Embraced by the Southern Continent

Would you like to see a cold beauty of the Antarctic, drop at penguins’ and seals’, fly together with albatrosses and find yourself in an ice cave…The Museum of the World Ocean, the Antarctic and Southern Ocean Coalition and the Clean Seas Foundation invite you to the shores of the Southern continent!

The new exhibition “Embraced by the Southern Continent” features 16 works by famous photographers from Russia and abroad - Paul Nicklen, Stanislav Zakharov and John Weller who travelled to the South Pole. Paul Nicklen is a prize-winner of international awards including BBC Wildlife and World Press Photo Awards; Stanislav Zakharov is a biologist, a navigator and an underwater photographer; John Weller is a documentary photographer and the Last Ocean Nature Conservation Project Fellow. Each photograph is labelled with a description. For example, the photograph “A Blue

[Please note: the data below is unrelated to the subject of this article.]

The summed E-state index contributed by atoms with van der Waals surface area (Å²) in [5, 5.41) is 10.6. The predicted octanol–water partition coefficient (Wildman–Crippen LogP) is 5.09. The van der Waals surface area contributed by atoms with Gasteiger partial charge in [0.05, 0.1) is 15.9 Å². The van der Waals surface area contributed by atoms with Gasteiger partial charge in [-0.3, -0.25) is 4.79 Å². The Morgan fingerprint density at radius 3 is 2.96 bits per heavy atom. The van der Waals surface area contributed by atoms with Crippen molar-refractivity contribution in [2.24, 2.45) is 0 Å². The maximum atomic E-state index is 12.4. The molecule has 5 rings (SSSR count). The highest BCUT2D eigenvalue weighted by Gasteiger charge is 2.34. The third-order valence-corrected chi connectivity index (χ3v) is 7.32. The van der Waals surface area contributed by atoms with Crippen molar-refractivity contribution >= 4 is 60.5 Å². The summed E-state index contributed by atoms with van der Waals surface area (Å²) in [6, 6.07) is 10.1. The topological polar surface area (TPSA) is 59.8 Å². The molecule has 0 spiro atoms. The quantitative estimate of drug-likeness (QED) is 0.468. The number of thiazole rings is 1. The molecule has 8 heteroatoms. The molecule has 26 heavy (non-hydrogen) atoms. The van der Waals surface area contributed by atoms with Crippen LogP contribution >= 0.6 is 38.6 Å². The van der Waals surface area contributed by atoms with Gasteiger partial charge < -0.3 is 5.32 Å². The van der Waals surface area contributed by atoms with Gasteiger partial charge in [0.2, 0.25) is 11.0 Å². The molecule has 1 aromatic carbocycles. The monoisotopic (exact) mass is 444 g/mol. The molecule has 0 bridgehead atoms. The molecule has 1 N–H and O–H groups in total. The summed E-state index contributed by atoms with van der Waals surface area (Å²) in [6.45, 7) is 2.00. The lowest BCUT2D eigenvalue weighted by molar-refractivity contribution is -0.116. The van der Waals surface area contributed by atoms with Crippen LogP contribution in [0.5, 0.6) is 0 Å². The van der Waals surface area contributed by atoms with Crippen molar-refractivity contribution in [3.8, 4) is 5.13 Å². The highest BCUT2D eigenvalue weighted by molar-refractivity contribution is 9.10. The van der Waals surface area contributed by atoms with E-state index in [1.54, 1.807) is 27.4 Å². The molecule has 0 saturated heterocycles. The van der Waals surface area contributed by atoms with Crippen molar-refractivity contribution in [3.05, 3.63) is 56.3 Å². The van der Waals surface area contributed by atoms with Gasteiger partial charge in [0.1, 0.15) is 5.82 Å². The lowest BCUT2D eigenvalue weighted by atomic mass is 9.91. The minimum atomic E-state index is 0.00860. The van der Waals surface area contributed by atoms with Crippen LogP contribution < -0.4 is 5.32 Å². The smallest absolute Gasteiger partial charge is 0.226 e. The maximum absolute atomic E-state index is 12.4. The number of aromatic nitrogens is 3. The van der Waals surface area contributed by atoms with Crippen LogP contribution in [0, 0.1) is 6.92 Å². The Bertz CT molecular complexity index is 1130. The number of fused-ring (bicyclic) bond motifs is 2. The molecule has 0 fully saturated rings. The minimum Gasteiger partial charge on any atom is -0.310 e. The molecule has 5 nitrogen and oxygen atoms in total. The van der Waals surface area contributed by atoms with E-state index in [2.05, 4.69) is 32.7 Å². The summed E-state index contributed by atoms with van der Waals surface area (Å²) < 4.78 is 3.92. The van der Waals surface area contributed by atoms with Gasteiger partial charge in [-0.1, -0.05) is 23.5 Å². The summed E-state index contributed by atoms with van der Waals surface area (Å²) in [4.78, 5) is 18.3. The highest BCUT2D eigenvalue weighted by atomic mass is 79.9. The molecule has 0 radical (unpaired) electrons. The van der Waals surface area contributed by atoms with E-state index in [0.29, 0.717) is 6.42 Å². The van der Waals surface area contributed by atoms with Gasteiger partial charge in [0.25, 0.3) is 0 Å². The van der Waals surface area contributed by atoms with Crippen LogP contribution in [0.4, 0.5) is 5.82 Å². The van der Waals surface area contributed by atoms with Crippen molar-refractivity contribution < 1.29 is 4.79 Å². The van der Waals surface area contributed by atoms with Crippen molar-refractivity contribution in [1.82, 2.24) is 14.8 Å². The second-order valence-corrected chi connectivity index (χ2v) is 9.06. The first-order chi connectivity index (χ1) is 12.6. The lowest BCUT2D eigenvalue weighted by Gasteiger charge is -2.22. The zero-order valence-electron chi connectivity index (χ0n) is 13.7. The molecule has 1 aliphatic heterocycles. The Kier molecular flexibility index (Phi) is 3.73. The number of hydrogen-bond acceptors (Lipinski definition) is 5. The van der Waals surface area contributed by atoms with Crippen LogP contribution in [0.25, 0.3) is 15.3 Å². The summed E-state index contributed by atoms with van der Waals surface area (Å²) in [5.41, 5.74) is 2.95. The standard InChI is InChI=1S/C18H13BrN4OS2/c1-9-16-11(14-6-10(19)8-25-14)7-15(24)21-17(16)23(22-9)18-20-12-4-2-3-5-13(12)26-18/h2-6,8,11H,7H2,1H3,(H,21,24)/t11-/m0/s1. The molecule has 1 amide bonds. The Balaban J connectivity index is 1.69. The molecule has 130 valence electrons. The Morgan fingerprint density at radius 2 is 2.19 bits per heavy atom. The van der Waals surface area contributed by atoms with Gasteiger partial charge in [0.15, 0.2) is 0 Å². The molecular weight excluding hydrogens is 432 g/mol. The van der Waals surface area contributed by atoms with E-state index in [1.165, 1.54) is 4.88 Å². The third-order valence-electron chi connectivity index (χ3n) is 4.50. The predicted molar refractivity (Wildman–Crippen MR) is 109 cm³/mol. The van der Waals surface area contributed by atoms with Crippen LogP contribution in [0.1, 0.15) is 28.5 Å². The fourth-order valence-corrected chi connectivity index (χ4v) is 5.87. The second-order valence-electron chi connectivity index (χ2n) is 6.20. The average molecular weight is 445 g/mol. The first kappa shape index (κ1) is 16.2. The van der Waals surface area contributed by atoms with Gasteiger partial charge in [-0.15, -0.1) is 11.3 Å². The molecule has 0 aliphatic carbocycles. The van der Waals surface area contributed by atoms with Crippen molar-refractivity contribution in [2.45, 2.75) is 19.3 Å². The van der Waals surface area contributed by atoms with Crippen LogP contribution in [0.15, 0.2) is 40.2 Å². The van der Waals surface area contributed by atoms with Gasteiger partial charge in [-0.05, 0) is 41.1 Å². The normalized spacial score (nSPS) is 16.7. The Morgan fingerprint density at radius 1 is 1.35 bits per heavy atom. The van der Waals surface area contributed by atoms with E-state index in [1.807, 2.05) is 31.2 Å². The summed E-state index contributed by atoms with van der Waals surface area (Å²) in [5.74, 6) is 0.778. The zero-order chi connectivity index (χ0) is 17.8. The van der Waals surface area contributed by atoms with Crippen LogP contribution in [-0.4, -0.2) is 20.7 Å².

Iceberg” by John Weller “tells” about how to estimate age of an iceberg visually and the work by Stanislav Zakharov “In Search For” brings you closer to the Antarctic fauna. As well, a VR-zone is present at the exhibition: it will totally immerse you into the “embrace” of the Southern continent discovered by the Russian navigators Fabian Bellingshausen and Mikhail Lazarev on the naval sloops Vostok and Mirny 200 years ago.